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Every time a bell rings...
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As the holiday season starts to wind down — except in Russia where they celebrate through Jan. 10 — I find myself feeling a little blue.
Usually, I am all too happy to put the Christmas decorations, tree and trimmings away for another year. During the five years I worked at an elementary school, I just about went crazy by Dec. 25 with all the Christmas music, Santa crafts and holiday stories. I know that kids pay attention more when reading and math are linked to themes they enjoy, like Christmas, but if I have to make one more cotton ball snowman, I may spontaneously combust!
But this year was different. I’m not sure why; in fact I actually participated in more holiday-themed activities than I normally do. I attended Hospice of Emanuel’s annual Festival of Trees fundraiser, which is a great way to begin the holiday season. I forced my husband to dress up as Santa, while I adorned myself as his elf, and we delivered over 100 slippers to residents of a local nursing home.
I attended three holiday parties, not including my Christmas Eve and Day family get togethers. I even shouted “Merry Christmas” to hundreds of hurried shoppers outside Walmart while ringing the bell for the Salvation Army. I also spent 10 hours one day baking banana nut bread for family and friends while watching four of my favorite Christmas movies.
All in all, I’ve had a very jolly, and busy, holiday season. So, why am I depressed?
It may be that during the holidays it is easier to overlook or downplay the troubling events happening in our world today. While the unemployment rate in Stanislaus County was just as shocking before the holiday season, I think that donating cans of tuna and green beans to local food drives made me feel like I was at least doing something about it, rather than just reporting on the increasing number of Turlockers who are out of work.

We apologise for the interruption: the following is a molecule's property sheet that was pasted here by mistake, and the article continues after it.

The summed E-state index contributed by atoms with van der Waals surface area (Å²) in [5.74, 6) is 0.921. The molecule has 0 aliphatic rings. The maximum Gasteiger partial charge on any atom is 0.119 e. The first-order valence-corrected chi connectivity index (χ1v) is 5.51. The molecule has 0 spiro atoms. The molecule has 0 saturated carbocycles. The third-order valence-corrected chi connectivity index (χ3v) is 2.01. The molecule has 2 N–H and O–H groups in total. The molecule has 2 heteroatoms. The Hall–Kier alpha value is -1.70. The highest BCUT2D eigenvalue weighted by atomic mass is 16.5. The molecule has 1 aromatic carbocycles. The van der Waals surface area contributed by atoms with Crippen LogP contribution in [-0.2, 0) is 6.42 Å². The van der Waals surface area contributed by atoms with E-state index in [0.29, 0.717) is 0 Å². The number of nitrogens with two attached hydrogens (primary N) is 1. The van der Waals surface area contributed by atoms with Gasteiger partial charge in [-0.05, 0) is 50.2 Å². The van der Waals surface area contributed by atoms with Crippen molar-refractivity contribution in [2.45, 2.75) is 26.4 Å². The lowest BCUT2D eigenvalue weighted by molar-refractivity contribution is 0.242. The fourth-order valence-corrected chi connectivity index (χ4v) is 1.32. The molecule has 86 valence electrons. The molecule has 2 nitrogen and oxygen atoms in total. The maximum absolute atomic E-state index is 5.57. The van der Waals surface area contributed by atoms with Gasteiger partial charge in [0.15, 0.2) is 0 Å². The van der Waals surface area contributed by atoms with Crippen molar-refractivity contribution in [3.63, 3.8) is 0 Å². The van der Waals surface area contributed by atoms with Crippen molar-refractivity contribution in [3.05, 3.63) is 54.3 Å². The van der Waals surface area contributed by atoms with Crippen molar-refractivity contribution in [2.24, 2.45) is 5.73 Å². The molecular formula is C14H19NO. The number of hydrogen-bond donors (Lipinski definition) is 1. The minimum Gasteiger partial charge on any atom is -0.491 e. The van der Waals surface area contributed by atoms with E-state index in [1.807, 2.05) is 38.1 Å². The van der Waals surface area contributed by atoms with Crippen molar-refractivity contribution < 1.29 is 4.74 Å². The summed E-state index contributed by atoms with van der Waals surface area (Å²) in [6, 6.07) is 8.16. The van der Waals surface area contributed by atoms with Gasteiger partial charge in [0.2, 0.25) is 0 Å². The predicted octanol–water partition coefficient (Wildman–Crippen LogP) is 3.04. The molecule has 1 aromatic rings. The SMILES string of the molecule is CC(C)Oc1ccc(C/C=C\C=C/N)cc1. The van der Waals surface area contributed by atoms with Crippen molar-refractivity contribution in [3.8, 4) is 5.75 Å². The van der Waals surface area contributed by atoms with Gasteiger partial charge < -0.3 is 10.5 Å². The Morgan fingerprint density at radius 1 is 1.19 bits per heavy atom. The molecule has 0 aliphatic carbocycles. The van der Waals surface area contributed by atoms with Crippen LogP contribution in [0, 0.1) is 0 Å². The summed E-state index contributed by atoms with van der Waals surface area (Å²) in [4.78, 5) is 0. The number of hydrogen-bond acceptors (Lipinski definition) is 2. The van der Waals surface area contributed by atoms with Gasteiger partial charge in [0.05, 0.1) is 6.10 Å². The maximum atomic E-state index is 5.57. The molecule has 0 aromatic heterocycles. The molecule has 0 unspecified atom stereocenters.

But soon the colorful Christmas lights will be gone and all that will be left are visions of foreclosed homes, families with no where to lay their heads and state and national legislators who are either unable or unwilling to help.
What I need is a guardian angel like Jimmy Stewart had in “It’s a Wonderful Life.” The angel could show me just how much worse our community would be without people who care enough to make a difference. People like Bill and Maris Sturtevant and all the United Samaritans and We Care supporters; Jeff Woods and the dozens of local churches who make the Turlock Gospel Mission a success; and the hundreds of volunteers who give of their time and money to make Turlock a better place to live.
As we enter a new — and scary — year  I will endeavor to remember the good things in life and face the bad head-on with determination and the knowledge that it could be worse!
To contact Kristina Hacker, e-mail or call 634-9141 ext. 2004.